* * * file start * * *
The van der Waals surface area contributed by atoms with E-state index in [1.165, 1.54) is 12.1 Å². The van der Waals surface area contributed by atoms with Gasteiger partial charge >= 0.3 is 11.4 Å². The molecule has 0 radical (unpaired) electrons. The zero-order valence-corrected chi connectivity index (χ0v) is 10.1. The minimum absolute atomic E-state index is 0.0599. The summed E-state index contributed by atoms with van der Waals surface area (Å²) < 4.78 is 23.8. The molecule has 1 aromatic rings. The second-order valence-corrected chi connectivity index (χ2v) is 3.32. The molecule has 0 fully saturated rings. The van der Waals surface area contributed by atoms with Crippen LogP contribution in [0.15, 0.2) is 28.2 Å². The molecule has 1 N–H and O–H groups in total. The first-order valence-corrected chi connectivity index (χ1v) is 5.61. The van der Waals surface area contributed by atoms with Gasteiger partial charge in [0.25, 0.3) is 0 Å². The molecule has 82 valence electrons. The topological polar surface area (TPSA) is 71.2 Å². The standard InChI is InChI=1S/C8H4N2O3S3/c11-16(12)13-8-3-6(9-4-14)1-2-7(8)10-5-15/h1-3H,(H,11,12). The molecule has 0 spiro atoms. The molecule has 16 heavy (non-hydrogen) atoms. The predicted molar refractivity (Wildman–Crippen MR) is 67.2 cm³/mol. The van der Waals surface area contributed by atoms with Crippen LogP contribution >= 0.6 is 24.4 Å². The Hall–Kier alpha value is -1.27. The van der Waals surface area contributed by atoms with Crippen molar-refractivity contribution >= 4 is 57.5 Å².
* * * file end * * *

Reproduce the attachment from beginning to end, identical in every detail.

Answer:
The van der Waals surface area contributed by atoms with E-state index in [1.165, 1.54) is 12.1 Å². The van der Waals surface area contributed by atoms with Gasteiger partial charge >= 0.3 is 11.4 Å². The molecule has 0 radical (unpaired) electrons. The zero-order valence-corrected chi connectivity index (χ0v) is 10.1. The minimum absolute atomic E-state index is 0.0599. The summed E-state index contributed by atoms with van der Waals surface area (Å²) < 4.78 is 23.8. The molecule has 1 aromatic rings. The second-order valence-corrected chi connectivity index (χ2v) is 3.32. The molecule has 0 fully saturated rings. The van der Waals surface area contributed by atoms with Crippen LogP contribution in [0.15, 0.2) is 28.2 Å². The molecule has 1 N–H and O–H groups in total. The first-order valence-corrected chi connectivity index (χ1v) is 5.61. The van der Waals surface area contributed by atoms with Gasteiger partial charge in [0.25, 0.3) is 0 Å². The molecule has 82 valence electrons. The topological polar surface area (TPSA) is 71.2 Å². The standard InChI is InChI=1S/C8H4N2O3S3/c11-16(12)13-8-3-6(9-4-14)1-2-7(8)10-5-15/h1-3H,(H,11,12). The molecule has 0 spiro atoms. The molecule has 16 heavy (non-hydrogen) atoms. The predicted molar refractivity (Wildman–Crippen MR) is 67.2 cm³/mol. The van der Waals surface area contributed by atoms with Crippen LogP contribution >= 0.6 is 24.4 Å². The Hall–Kier alpha value is -1.27. The van der Waals surface area contributed by atoms with Crippen molar-refractivity contribution >= 4 is 57.5 Å².